18. 18. bike1.ppt - 18 of 5 product dissection 09.12.2022 Human Power Output  Most adults can deliver .1 HP (75 watts) continuously while pedaling which results in a typical speed of 12 mph  Well-trained cyclists can produce .25 to.40 HP continuously resulting in 20 to 24 mph  World champion cyclists can produce almost .6 HP (450 watts) for periods of one hour or more - resulting in 27 to 30 mph Why do the champion cyclists only go about twice as fast if they can produce nearly 6 times as much power?
  19. 19. bike1.ppt - 19 of 5 product dissection 09.12.2022 (ref 3. pg 112) Human Power Output The maximum power output that can be sustained for various time durations for champion cyclists. Average power output over long distances is less than 400 W. used by permission of Human Kinetics Books, ©1986, all rights reserved
  20. 20. bike1.ppt - 20 of 5 product dissection 09.12.2022 The Forces Working Against Us Drag Force due to air resistance: Fdrag =CdragV2 A Cdrag = drag coefficient (a function of the shape of the body and the density of the fluid) A = frontal area of body V = velocity and since: Power = Force x Velocity This means that, to double your speed requires 8 times as much power just to overcome air drag (since power ~ velocity3)
  21. 21. bike1.ppt - 21 of 5 product dissection 09.12.2022 Some Empirical Data (ref 3, pg 126) Drag force on a cycle versus speed showing the effect of rider position. The wind tunnel measurements are less than the coast-down data because the wheels were stationary and rolling resistance was absent. used by permission of Human Kinetics Books, ©1986, all rights reserved
  22. 22. bike1.ppt - 22 of 5 product dissection 09.12.2022 Forces - continued  Rolling Resistance Frr=Crr x Weight  typical values for Crr:  knobby tires .014  road racing tires .004  Mechanical Friction (bearings, gear train)  absorbs typically only 3-5% of power input if well maintained
  23. 23. bike1.ppt - 23 of 5 product dissection 09.12.2022 Other Energy Absorbers  Hills (energy storage or potential energy)  Change in Potential Energy = Weight x Change in elevation (Dh) Dh Here, the rider has stored up energy equal to the combined weight of rider and bike times the vertical distance climbed.
  24. 24. bike1.ppt - 24 of 5 product dissection 09.12.2022 The First Law of Thermodynamics  Conservation of Energy, for any system: Energyin = Energyout +Change in Stored Energy SYSTEM Energy input Energy Output Internal Energy of System
  25. 25. bike1.ppt - 25 of 5 product dissection 09.12.2022 Now Put it All Together: Velocity = f [ power input (pedal rpm, pedal force), road slope, rider weight, bike weight, frontal area, rider position, gear ratio, tire type and inflation, maintenance ...] Your task: (as homework, due in one week, use computer (spreadsheet program like EXCEL) for analysis and presentation of results) 1. Using first law of thermodynamics, derive the relation between the relevant factors to calculate V (bike velocity). Clearly state all assumptions. 2. Generate a graph relating speed to hill grade (from 0% to 20%) for riders weighing 120, 140, 160, 180 and 200 pounds who are exerting a continuous power of 0.1 HP. 3. Determine the terminal velocity of the 160 lb rider coasting going down a 10% grade.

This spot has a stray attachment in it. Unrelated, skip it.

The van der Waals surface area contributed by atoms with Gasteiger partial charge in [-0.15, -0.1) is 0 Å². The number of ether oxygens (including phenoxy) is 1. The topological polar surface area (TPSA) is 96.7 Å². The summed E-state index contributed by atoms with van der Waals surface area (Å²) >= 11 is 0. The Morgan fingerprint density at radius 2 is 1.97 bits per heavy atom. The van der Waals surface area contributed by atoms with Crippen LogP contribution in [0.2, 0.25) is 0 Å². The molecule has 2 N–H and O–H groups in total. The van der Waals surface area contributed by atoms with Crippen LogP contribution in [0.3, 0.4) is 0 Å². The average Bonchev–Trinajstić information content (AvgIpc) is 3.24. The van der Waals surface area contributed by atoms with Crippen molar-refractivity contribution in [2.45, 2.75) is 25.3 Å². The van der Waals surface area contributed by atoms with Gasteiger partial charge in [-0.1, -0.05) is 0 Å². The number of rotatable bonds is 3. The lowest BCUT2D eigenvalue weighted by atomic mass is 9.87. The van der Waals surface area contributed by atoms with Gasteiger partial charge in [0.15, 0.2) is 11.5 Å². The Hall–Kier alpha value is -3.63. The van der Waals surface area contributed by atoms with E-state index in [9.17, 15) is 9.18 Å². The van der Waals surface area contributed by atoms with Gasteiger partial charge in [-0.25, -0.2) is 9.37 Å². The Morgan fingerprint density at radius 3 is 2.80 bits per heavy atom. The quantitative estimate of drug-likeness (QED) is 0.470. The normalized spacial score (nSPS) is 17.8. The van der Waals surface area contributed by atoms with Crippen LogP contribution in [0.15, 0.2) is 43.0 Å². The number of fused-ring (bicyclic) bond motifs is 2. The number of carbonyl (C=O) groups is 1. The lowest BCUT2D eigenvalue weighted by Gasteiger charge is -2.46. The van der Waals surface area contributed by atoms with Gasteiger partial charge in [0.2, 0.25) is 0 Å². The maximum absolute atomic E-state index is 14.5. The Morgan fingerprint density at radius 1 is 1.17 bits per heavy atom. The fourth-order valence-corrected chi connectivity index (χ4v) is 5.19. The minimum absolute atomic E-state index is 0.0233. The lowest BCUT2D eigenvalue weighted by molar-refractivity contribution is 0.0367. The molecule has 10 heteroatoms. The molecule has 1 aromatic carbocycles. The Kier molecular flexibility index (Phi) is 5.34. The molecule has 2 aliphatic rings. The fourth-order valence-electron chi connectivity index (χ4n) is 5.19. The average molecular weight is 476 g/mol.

26. 26. bike1.ppt - 26 of 5 product dissection 09.12.2022 Bicycle Construction and Design from ref. 4, used by permission of Rodale Press, ©1994, all rights reserved
  27. 27. bike1.ppt - 27 of 5 product dissection 09.12.2022 Look at one simple subsystem - frame tubing  This is an excellent example of the trade-offs inherent in the design process and the sometimes arbitrary decisions (not justifiable based on purely analytical terms) which are often made  There are lots of possibilities (variables) for even this simple element – material (steel, aluminum, titanium, composite, ...) – cross section shape » shape (square, round, oval or other) » hollow or solid » constant cross section, or variable  How do you handle all this information and make a proper choice ?
  28. 28. bike1.ppt - 28 of 5 product dissection 09.12.2022 Design Process 1. My first step in design - ASK QUESTIONS – intended use of product – desired or important performance qualities » for bike - low weight, riding efficiency, comfort, durability, low cost ... – potential failure modes – how does the part fit into overall system 2. Identify design variables (things you as the designer can specify) make a list here
  29. 29. bike1.ppt - 29 of 5 product dissection 09.12.2022 Design Process - continued 3. Quantify the performance qualities in terms of the design variables 4. Identify the constraints based on potential failure modes and performance qualities 5. Formulate a measure of the design’s “goodness” (quantitative if possible)